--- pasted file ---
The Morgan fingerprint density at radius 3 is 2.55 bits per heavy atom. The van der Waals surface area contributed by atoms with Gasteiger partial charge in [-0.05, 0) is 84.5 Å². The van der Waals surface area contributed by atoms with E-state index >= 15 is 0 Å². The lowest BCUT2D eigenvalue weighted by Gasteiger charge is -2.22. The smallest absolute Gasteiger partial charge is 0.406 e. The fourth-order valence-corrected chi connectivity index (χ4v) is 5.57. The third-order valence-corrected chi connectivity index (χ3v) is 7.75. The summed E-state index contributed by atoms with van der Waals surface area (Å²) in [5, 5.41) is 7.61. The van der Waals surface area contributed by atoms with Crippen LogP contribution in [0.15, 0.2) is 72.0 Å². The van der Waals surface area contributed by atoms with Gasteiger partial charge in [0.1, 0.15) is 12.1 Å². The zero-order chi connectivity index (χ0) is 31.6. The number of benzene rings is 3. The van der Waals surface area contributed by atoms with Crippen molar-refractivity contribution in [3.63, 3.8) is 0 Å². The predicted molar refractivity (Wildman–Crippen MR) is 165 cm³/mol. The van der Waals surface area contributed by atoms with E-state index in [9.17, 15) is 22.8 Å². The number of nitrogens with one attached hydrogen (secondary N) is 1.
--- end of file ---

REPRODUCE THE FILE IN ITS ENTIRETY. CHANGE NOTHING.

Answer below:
The Morgan fingerprint density at radius 3 is 2.55 bits per heavy atom. The van der Waals surface area contributed by atoms with Gasteiger partial charge in [-0.05, 0) is 84.5 Å². The van der Waals surface area contributed by atoms with E-state index >= 15 is 0 Å². The lowest BCUT2D eigenvalue weighted by Gasteiger charge is -2.22. The smallest absolute Gasteiger partial charge is 0.406 e. The fourth-order valence-corrected chi connectivity index (χ4v) is 5.57. The third-order valence-corrected chi connectivity index (χ3v) is 7.75. The summed E-state index contributed by atoms with van der Waals surface area (Å²) in [5, 5.41) is 7.61. The van der Waals surface area contributed by atoms with Crippen LogP contribution in [0.15, 0.2) is 72.0 Å². The van der Waals surface area contributed by atoms with Gasteiger partial charge in [0.1, 0.15) is 12.1 Å². The zero-order chi connectivity index (χ0) is 31.6. The number of benzene rings is 3. The van der Waals surface area contributed by atoms with Crippen molar-refractivity contribution in [3.63, 3.8) is 0 Å². The predicted molar refractivity (Wildman–Crippen MR) is 165 cm³/mol. The van der Waals surface area contributed by atoms with E-state index in [9.17, 15) is 22.8 Å². The number of nitrogens with one attached hydrogen (secondary N) is 1.